The president has already been briefed on the hurricane and, according to the White House, is continuing to closely monitor the storm as he travels to Camp David for the weekend.
During today's press briefing, White House Press Secretary Sarah Sanders said the president intends to travel to Texas early next week.
The president has also phoned Texas Gov. Greg Abbott and Louisiana Gov. John Bel Edwards, committing to providing assistance as necessary.
Bossert told reporters today that the White House is contemplating issuing an emergency declaration and was under the impression that Gov. Abbott has already made a formal request to FEMA.
Bossert added that if the conditions were met and it is "appropriate to provide federal assistance," he believed Trump would be "very aggressive" in declaring it a disaster.
The Department Homeland Security is still without a permanent secretary after Trump appointed its former head to be his chief of staff. According to the Washington Post, Trump's nominees for two top positions in FEMA, the deputy administrator and the deputy administrator for protection and national preparedness -- have not yet been confirmed either.
During Thursday's briefing, Sanders batted down potential concerns.
"There's certainly someone at the helm. We have acting Secretary Elaine Duke who's watching this closely, very involved in the process," Sanders said.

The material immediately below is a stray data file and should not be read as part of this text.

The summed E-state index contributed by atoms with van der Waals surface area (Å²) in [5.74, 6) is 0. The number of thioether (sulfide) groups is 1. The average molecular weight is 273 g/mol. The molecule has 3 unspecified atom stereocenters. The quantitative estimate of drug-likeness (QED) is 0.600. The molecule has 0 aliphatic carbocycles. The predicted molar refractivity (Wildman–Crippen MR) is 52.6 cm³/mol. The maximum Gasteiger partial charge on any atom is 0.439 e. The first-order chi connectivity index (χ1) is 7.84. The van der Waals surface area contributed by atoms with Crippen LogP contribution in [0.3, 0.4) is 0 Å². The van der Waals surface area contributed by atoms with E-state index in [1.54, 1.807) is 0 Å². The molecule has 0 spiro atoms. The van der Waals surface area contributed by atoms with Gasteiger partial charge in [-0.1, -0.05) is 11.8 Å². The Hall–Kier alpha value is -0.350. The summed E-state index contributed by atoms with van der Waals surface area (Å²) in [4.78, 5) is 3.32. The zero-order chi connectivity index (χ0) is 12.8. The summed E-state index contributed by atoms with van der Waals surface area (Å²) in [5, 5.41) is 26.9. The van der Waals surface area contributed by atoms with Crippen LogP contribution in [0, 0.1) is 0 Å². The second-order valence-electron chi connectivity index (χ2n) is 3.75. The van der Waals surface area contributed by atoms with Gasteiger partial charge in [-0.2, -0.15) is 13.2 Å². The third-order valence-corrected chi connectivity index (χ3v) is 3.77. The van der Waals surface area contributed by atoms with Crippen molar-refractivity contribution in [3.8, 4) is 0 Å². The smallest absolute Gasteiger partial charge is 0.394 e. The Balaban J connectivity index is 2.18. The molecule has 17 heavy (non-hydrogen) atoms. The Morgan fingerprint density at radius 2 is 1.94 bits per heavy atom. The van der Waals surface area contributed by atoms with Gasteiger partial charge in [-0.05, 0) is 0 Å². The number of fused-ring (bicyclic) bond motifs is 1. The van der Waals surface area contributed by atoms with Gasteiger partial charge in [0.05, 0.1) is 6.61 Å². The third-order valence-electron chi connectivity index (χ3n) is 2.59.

Bossert reiterated today that "we couldn't have a better team...under that leadership team at DHS" and "we're in good hands on the federal level."
Trump has tweeted three times so far about the hurricane; his first tweet on Thursday was a reminder to plan ahead, including a video of his August 4 visit to FEMA headquarters for a briefing on hurricane season.
FEMA Administrator Long urged people in the path of the storm to heed warnings and to take evacuation orders seriously.
"This may be the first major landfall hurricane we've had since 2005," Long said in an interview on "Good Morning America" Friday. "So there's going to be damage."
Natural disasters are frequently a test with political ramifications for sitting presidents, as the nation looks to its leader for inspiration and strength in trying times.
President Trump may face an uphill battle when it comes to the public's opinion of his ability to handle a crisis: 52 percent of Americans said they do not trust Trump during a crisis, according to an ABC News/Washington Post poll from April, which was 100 days into Trump's presidency.
ABC News' Katherine Faulders and Jordyn Phelps contributed to this report.